By Betty Caronongan (SA 21 – G)
Fields Avenue is one of the biggest (if not the biggest) red light district located in Angeles City, Pampanga. Built beside the Clark Air Base, this kilometre long street (that houses more than a hundred bars) was put up by the Americans years ago to keep their men “in shape.” Now, Fields Avenue is a go-see place for men (mostly foreigners) who are looking for a place to chill and unwind.
During the day, Fields is a peaceful place to eat or drink. Restaurants, cafes and some bars are already open at this time whose patrons comprise of mostly foreigners with Filipina “dates”. There were only a few bar goers at that time and it is common to see families of foreigners who have already settled in the area.
The very same day, I went back to Fields in the evening to experience the night life. The peaceful and quiet street turned into a world full of neon lights and loud music. At this time, all businesses like adult toy stores, bars, salons, sari-sari stores and even cellphone stores were already bright and open. Street vendors fluttered around carrying a variety of goods like stuffed toys, jewelleries, jerseys, cigarettes, flowers like sampaguita (I thought you can only buy these outside the church) or even wood figurines (the ones you display on your coffee tables). With more and more foreigners coming, competition is high among bar girls (or bar gays) who want to attract bar goers. They are all dressed up in their tight skimpy outfits with matching heavy makeup.
After seeing the whole avenue, my tita and I decided to stay in Bistro, a pizza place with enough view of the street. I patiently listened and observed how the men interacted with their dates. The girl nearest our table was just quiet and seemed bored throughout their whole conversation. She would smile and laugh a bit to the jokes of the man she was with. On the farther table was a group of foreigners laughing and having a good time. One of them also had a date who just kept quiet and stared blankly at the table (I thought that maybe both girls couldn’t relate completely with them — can be a case of language barrier). After some time, a man walks up to the guy beside our table holding two boxes. One was labelled Viagra and the other Cialis. He refuses to buy and continues with his conversation.
Just beside Bistro is a bar called Carousel so after eating, we asked the guard if it is possible to enter the bar without an escort (you need to be accompanied by a man to enter). After a little negotiation, we pretended to go to the CR to see the happenings inside. True to its name, Carousel bar welcomed us with a carousel stage full of women (more than 20) in their most skimpy bikini. Some women were dancing to the music while others were simply bored and just stood on the stage. The male customers didn’t seem to care about the women onstage since they have their own dates.
Security was very tight in the bar since police raids frequently happen in these bars in search for minors. Cameras were not allowed and all your actions are being monitored by the mamasans (the caretaker of the girls) and security personnel. I felt so uncomfortable in everything that we decided to leave instantly.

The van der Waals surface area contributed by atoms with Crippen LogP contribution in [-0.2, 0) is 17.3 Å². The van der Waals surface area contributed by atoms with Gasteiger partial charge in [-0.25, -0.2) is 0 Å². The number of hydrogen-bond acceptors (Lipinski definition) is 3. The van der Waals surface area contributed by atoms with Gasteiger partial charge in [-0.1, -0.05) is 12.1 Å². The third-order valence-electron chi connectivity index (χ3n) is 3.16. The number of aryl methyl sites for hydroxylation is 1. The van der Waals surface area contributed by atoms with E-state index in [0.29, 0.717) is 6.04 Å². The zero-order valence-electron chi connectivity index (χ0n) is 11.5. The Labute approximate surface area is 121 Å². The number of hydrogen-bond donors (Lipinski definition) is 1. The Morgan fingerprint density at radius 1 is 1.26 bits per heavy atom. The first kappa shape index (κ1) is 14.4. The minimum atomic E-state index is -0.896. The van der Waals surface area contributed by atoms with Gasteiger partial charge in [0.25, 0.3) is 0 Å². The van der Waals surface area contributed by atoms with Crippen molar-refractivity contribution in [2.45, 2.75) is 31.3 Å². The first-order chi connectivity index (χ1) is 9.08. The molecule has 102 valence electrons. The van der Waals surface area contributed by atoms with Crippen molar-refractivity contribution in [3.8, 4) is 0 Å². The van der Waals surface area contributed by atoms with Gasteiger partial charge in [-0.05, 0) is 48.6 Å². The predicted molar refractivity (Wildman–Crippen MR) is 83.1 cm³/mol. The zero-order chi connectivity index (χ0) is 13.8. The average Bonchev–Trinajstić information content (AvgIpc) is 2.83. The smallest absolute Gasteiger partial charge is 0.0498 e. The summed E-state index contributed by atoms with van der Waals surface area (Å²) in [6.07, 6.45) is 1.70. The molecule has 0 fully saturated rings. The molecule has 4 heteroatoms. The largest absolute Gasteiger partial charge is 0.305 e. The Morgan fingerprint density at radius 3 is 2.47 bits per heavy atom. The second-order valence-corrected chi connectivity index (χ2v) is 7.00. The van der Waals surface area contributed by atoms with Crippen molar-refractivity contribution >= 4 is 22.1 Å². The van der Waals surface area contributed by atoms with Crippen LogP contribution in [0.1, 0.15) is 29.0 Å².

It is hard to judge the kind of people who choose such profession. With the lack of opportunities in this country, one might enter this business just to put food on the table. While eating outside the bar, I thought that there is nothing wrong with these kinds of businesses since it seems that the girls are enjoying what they’re doing but when I entered the Carousel bar, the atmosphere turned differently. The lively environment turned into a gloomy environment. The sight of faceless girls bored and lifeless changed the whole idea of tolerating prostitution.
Despite the high security in the bars, what saddens me the most is the thought of women being abused (verbally or even physically) by their customers. While we were eating, we saw a guy being chased by the mamasan of a crying girl (the people around us didn’t care since this was a common sight in bars). With the kind of business they’re in, these girls have already exposed themselves to danger. Their vulnerable states can get them into STDs or even physical abuse (I have read a lot of articles about women being beaten or even killed by their customers). One would probably say that it is their fault that they have provoked these things from happening to them due to their minimal outfits but if you think again, is it really their fault that there aren’t any good opportunities for them to earn a decent living? With a government so corrupt, a person in need of money or livelihood will be forced into this lifestyle for the sake of survival (“kapit sa patalim” in Filipino).
What also surprises me is that in a place where sex is not a taboo, the selling of such drugs (Viagra and Cialis are prescription drugs) is nothing new. Being a first timer in the area, I responded differently upon seeing the man selling the drugs. In Fields Avenue, everyone seems to be used to the sale of drugs that even the bar guards are not prohibiting them from going to customers offering their products.
Being a sheltered child is one of the biggest factors why it was very hard for me to “stomach” what I saw last weekend. Sure, I have watched films that show a little nudity and have read poems and stories (Fil and Lit class) with erotic content, but my trip to Fields Avenue was something like a see-for-yourself experience. As long as living conditions in our country will not improve, the red light districts will thrive and more women will be forced to put themselves into this vulnerable state.
PS I don’t know how to layout pictures in WordPress.